The largest man-made structure on Earth is the Great Wall of China. The second largest is about to be the KM3Net neutrino detector, which will span several cubic kilometers under the Mediterranean, listening for whales. Oh, and looking for neutrinos. That too.
Neutrino detectors are built in the weirdest places, from abandoned mines to icy tunnels deep beneath the south pole. They have to hide out like this to minimize the chance that they'll see anything but neutrinos. The deal with neutrinos, if you remember, is that they're little subatomic particles that aren't electrically charged, meaning that they can pass straight through atoms without even noticing. In fact, 65 billion of them are passing through every square centimeter of your body right this second. PANIC!
The only way we can directly detect neutrinos is when they get unlucky enough to run into the nucleus of an atom, which doesn't happen very often. And by not very often, we mean that your average neutrino would have to pass through a solid brick of metal about a light-year long (!) for it to hit an atom and be detectable. So, even with all of those billions and billions of neutrinos whizzing around you right now, you don't have much to worry about. Neutrino detectors, on the other hand, have a lot to worry about, because neutrinos are so hard to spot. Detectors make up for this by being very, very large, and the new KM3Net is going to be the largest by far.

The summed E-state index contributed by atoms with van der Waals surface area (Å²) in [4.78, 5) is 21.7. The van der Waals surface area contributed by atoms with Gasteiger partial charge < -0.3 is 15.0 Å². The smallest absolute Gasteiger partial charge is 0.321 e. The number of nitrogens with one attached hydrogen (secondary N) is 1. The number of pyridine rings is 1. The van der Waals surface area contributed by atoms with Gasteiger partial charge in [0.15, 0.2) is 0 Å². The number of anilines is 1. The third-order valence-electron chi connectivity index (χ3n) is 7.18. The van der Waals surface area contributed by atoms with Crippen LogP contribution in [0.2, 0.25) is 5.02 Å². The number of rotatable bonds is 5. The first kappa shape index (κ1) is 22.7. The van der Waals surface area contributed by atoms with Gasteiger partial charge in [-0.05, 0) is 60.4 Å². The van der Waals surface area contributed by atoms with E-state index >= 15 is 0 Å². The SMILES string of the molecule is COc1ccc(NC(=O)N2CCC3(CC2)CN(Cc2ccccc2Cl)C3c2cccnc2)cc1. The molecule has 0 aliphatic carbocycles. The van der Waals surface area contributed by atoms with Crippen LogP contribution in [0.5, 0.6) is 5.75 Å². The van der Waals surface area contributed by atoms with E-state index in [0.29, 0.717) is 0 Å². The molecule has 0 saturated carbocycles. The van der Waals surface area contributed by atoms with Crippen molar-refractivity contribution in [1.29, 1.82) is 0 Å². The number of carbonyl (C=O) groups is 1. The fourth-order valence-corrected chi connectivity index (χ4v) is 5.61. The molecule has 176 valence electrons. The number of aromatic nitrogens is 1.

When it's completed (test detectors are operational now and full-scale construction could start next year), KM3Net will consist of three cubic kilometers of 37,000 individual neutrino sensors under 3,200 feet of water in the Mediterranean Sea. It won't just be able to detect neutrinos, it'll actually be able to track where they came from, which is important since it can clue us in to things like supernovae before* their light actually reaches Earth. So that's all pretty cool, but most importantly, each of K3MNet's detector modules will also include a hydrophone so that we can listen for whale songs at the same time. Now we're talking! SCIENCE!
*We can see neutrino bursts from supernovae before light because neutrinos make it out of a collapsing star itself faster than the energy of the actual supernova does.